The problem with the version that the accused told Simba Forichi is that it had no information about the circumstances surrounding the shooting. The accused simply said that he had missed the motor vehicle and shot a person. The accused did not say much.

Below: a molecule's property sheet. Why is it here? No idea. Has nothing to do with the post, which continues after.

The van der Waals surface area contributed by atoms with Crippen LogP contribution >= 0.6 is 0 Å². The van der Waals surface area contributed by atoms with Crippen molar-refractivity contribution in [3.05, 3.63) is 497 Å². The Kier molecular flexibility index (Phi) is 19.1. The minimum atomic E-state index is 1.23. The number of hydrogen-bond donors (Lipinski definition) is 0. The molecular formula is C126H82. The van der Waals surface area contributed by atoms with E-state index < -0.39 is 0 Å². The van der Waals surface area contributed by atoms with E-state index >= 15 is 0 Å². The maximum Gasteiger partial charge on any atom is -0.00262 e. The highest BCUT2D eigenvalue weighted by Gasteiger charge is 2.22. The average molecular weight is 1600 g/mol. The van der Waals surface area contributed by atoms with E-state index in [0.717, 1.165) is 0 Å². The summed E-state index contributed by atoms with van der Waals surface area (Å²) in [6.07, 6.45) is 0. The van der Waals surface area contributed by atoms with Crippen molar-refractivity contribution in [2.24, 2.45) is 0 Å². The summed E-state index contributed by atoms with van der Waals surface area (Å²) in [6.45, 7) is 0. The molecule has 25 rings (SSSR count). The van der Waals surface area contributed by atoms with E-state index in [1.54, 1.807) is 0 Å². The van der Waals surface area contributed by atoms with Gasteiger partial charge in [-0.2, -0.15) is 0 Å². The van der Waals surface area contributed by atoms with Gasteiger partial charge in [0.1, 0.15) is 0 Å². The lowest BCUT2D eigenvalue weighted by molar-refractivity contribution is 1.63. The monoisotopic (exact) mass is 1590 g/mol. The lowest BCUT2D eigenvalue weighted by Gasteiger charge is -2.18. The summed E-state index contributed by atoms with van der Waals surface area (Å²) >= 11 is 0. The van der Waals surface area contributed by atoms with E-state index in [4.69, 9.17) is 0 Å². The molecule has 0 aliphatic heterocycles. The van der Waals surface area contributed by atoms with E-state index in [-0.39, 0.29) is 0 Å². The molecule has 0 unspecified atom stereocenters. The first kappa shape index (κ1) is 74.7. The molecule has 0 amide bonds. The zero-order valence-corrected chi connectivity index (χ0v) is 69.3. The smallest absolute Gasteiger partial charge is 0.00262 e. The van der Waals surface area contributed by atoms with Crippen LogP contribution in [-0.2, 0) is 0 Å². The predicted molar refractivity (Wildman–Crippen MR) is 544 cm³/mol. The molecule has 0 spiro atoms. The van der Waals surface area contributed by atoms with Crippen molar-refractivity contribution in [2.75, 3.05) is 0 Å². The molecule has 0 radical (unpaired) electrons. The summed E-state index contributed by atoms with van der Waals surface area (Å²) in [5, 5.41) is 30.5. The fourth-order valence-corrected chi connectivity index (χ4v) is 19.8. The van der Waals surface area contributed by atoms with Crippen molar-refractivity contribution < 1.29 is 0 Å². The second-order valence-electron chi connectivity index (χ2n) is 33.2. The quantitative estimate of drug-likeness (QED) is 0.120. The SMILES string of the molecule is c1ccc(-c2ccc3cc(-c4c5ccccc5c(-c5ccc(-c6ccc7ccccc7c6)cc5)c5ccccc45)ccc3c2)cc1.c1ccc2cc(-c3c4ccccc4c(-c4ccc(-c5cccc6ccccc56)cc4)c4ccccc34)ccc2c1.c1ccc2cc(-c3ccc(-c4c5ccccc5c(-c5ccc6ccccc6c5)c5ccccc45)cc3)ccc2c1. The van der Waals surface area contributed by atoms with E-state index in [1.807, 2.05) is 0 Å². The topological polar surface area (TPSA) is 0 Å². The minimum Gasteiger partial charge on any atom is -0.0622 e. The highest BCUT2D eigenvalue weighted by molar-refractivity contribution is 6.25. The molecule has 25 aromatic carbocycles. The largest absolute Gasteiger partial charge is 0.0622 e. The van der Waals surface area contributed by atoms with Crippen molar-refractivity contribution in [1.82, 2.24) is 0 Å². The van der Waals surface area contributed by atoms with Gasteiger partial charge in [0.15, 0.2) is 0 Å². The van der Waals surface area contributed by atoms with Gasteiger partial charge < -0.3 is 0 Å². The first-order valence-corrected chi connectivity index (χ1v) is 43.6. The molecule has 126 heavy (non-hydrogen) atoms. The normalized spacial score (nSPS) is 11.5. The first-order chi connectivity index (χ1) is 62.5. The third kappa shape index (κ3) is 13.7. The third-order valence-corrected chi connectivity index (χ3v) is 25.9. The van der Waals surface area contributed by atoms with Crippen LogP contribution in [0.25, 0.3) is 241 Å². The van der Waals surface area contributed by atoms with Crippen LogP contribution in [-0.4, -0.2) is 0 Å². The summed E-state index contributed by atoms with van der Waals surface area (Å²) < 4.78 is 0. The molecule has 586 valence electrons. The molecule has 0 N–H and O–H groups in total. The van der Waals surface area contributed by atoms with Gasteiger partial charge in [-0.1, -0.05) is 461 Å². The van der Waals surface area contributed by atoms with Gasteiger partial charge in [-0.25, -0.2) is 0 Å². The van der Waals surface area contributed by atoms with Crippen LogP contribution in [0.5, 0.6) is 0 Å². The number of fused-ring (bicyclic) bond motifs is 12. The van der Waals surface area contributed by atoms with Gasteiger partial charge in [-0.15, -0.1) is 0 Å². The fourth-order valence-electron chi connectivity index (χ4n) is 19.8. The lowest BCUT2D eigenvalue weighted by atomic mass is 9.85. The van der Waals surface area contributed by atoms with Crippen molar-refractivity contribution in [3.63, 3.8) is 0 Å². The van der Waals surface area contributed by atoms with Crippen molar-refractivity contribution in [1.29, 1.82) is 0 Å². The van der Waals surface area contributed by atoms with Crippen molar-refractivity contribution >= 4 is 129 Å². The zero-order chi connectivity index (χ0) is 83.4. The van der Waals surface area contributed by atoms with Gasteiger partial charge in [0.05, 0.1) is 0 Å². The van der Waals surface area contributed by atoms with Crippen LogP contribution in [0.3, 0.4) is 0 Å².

We will go with the detailed version that the accused gave in his warned and cautioned statement to the police after he had been warned and cautioned that he was now facing a murder charge. The investigating officer said that it was freely and voluntarily made by the accused. Although it was not confirmed, the defence consented to its production in court, without challenging its admissibility. By not challenging its admissibility, the defence thus accepted that the accused gave the statement freely and voluntarily without having been unduly influenced to make it. The accused thus accepted the statement as the truth of what transpired. When we go by that statement, the accused’s defences of self-defence and defence of property cannot be sustained because during trial he laid no foundation for them. The mistake that the accused made is that he departed from his warned and cautioned statement and sought to raise these defences based on fabricated facts to the effect that he had been surrounded by the intruders who were wielding machetes and were threatening to kill him. We have already rejected this explanation on the basis that it is false. As such the accused’s defences of self-defence and defence of property cannot stand since he had sought to base them on false facts. Therefore, it is just as good as the accused did not raise any defence at all. If the accused had stuck to his warned and cautioned statement to the police all he needed to do during trial was to explain why he had shot at the movements in the bushes after the motor vehicle had sped off from the scene. It is from this explanation that the court would have assessed whether or not his explanation satisfied the requirements of the defences of self-defence and defence of property. In the absence of an explanation by the accused himself laying the foundation of these defences during trial, we have nothing to analyse. The only evidence that we have is what the State presented which was to the effect that the accused heard some movements and shot towards those movements. This is according to what the accused said in his warned and cautioned statement. He did not say anything that suggests that he was acting in self-defence or in defence of property.